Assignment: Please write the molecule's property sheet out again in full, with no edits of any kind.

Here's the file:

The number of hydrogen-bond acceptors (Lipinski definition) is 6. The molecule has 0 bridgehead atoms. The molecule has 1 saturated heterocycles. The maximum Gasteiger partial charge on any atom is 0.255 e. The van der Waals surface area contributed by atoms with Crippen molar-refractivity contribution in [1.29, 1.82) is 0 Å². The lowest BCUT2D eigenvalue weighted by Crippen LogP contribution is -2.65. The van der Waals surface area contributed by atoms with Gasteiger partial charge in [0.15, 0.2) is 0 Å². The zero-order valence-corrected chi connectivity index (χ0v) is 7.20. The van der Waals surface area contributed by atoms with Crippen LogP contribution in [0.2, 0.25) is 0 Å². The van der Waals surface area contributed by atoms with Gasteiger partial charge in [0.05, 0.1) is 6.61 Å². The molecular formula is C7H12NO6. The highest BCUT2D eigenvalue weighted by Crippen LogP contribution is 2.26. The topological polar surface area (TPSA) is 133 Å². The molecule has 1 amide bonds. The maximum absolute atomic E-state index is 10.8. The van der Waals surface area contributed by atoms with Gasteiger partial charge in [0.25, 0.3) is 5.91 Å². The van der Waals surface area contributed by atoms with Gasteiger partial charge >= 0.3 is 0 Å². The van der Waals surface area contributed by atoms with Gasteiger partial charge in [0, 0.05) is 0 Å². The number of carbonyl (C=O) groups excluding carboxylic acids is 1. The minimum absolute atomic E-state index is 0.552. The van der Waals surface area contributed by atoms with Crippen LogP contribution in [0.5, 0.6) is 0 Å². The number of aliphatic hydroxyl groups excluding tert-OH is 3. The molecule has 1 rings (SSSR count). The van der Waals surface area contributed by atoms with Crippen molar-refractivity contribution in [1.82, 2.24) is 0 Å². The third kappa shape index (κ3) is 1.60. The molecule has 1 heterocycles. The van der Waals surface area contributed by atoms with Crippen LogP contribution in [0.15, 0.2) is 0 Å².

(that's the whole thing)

The number of hydrogen-bond acceptors (Lipinski definition) is 6. The molecule has 0 bridgehead atoms. The molecule has 1 saturated heterocycles. The maximum Gasteiger partial charge on any atom is 0.255 e. The van der Waals surface area contributed by atoms with Crippen molar-refractivity contribution in [1.29, 1.82) is 0 Å². The lowest BCUT2D eigenvalue weighted by Crippen LogP contribution is -2.65. The van der Waals surface area contributed by atoms with Gasteiger partial charge in [0.15, 0.2) is 0 Å². The zero-order valence-corrected chi connectivity index (χ0v) is 7.20. The van der Waals surface area contributed by atoms with Crippen LogP contribution in [0.2, 0.25) is 0 Å². The van der Waals surface area contributed by atoms with Gasteiger partial charge in [0.05, 0.1) is 6.61 Å². The molecular formula is C7H12NO6. The highest BCUT2D eigenvalue weighted by Crippen LogP contribution is 2.26. The topological polar surface area (TPSA) is 133 Å². The molecule has 1 amide bonds. The maximum absolute atomic E-state index is 10.8. The van der Waals surface area contributed by atoms with Gasteiger partial charge in [0.25, 0.3) is 5.91 Å². The van der Waals surface area contributed by atoms with Gasteiger partial charge >= 0.3 is 0 Å². The van der Waals surface area contributed by atoms with Gasteiger partial charge in [0, 0.05) is 0 Å². The number of carbonyl (C=O) groups excluding carboxylic acids is 1. The minimum absolute atomic E-state index is 0.552. The van der Waals surface area contributed by atoms with Crippen LogP contribution in [0.5, 0.6) is 0 Å². The number of aliphatic hydroxyl groups excluding tert-OH is 3. The molecule has 1 rings (SSSR count). The van der Waals surface area contributed by atoms with Crippen molar-refractivity contribution in [1.82, 2.24) is 0 Å². The third kappa shape index (κ3) is 1.60. The molecule has 1 heterocycles. The van der Waals surface area contributed by atoms with Crippen LogP contribution in [0.15, 0.2) is 0 Å².